Practice Makes ... Perfect?

This is the story that I started to write last week, but couldn't, without first introducing you to that classical music podcast hosted by a friend I had known many years ago. But now that you have been brought up-to-date, as it were, I can get on with it ...

A recent episode of the podcast was devoted to the topic of practicing, something that is very much a part of the life of a classical musician. Chris, the host of the podcast, discussed some of the physical underpinnings of practicing, as well as a number of specific techniques that he encourages his students to use. He really went into the topic quite deeply, and indeed, referred to what he was doing as 'deep practice'.

Now I mentioned last week that although he and I had started out together, only one of us ended up continuing with music to make a career out of it. He still plays bassoon; I do something else. And if I had to pin down a single reason for why I didn't become a musician and he did, it would be this issue of practicing. Back then he practiced seriously, and forty years later, he is apparently still doing so.

I never practiced. I loved playing my instrument, and had it out of the case endless hours every day, but simply playing isn't enough. You have to make sensible use of your time with the instrument, and make conscious and dedicated efforts to improve your skills and achieve advancements.

So no problem. He earned his progress; I stepped aside.

But this brings up a very interesting question. His field of endeavour - musical performance - has these two very different 'modes', practice and performance. But my field - creating visual works - has no such differentiation. I don't 'practice', I just 'do'.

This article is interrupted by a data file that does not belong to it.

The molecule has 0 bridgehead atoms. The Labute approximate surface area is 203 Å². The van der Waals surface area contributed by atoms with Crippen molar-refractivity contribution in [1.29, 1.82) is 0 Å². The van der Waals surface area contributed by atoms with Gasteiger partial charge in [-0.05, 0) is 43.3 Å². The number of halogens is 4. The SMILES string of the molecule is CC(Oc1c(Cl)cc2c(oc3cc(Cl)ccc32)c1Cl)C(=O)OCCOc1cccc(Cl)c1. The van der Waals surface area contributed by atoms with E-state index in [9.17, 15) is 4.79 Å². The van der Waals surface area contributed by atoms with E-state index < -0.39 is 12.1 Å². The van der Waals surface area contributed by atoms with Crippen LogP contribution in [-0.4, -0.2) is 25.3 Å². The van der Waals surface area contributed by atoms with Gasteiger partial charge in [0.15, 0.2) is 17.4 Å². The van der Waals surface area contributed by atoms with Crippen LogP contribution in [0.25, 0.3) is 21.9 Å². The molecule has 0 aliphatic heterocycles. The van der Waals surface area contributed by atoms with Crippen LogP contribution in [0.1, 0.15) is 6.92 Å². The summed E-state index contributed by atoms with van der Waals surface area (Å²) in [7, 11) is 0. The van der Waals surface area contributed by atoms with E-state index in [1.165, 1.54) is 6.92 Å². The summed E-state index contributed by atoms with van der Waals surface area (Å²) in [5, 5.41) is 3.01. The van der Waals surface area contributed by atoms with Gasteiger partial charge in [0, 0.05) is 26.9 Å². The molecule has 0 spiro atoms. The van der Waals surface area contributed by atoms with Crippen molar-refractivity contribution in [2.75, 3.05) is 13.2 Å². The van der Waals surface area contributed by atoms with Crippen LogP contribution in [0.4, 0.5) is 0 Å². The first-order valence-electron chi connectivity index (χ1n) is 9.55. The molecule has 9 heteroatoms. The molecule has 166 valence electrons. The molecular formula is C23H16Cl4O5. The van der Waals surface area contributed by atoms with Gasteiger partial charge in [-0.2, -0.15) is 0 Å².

We can easily understand how practice works for the musician, seeing him sitting there repeating and repeating a phrase until he can play it smoothly. But what is the analogue in printmaking? I would never sit there mixing blue and yellow, repeating it over and over again until I get just the right shade of green. I just mix what I want, and use it. There is nothing for me to 'practice'. For me everything is performance. Every minute of my time in the studio, from morning 'till night, is involved in the work that will be presented to the person who finally receives the print.

What an interesting difference! The musician spends many hours preparing the ability to do something, and then at a particular fixed moment, 'presents' the product to a consumer. But in my case, I'm 'on stage' all day, every day!

And because it is woodblock prints that I am making - which are very transparent and open works - every cut on every block, and every tint of every impression end up being clearly visible in the finished product. There really is no place to hide, so the conceit that I am 'performing' is not fantasy; it is quite real. Although, unlike the situation for the musician at concert time, nobody is actually here in the room with me, they are indeed 'listening' at that very moment ... at every moment.

I think I had better stop thinking about this, or I'm going to begin to get stressed about it. To be on stage all day every day, with never a chance to practice something before I have to present it. Talk about living dangerously!

So I suspect Chris probably has a misleading image of me in his mind. He might be recalling me in terms like this: "Dave? Oh sure, I remember him; a fine player. But you know, he really didn't have the ability to buckle down and work on things; he just wanted to 'play' all the time ..."

Chris, you got it right!

 


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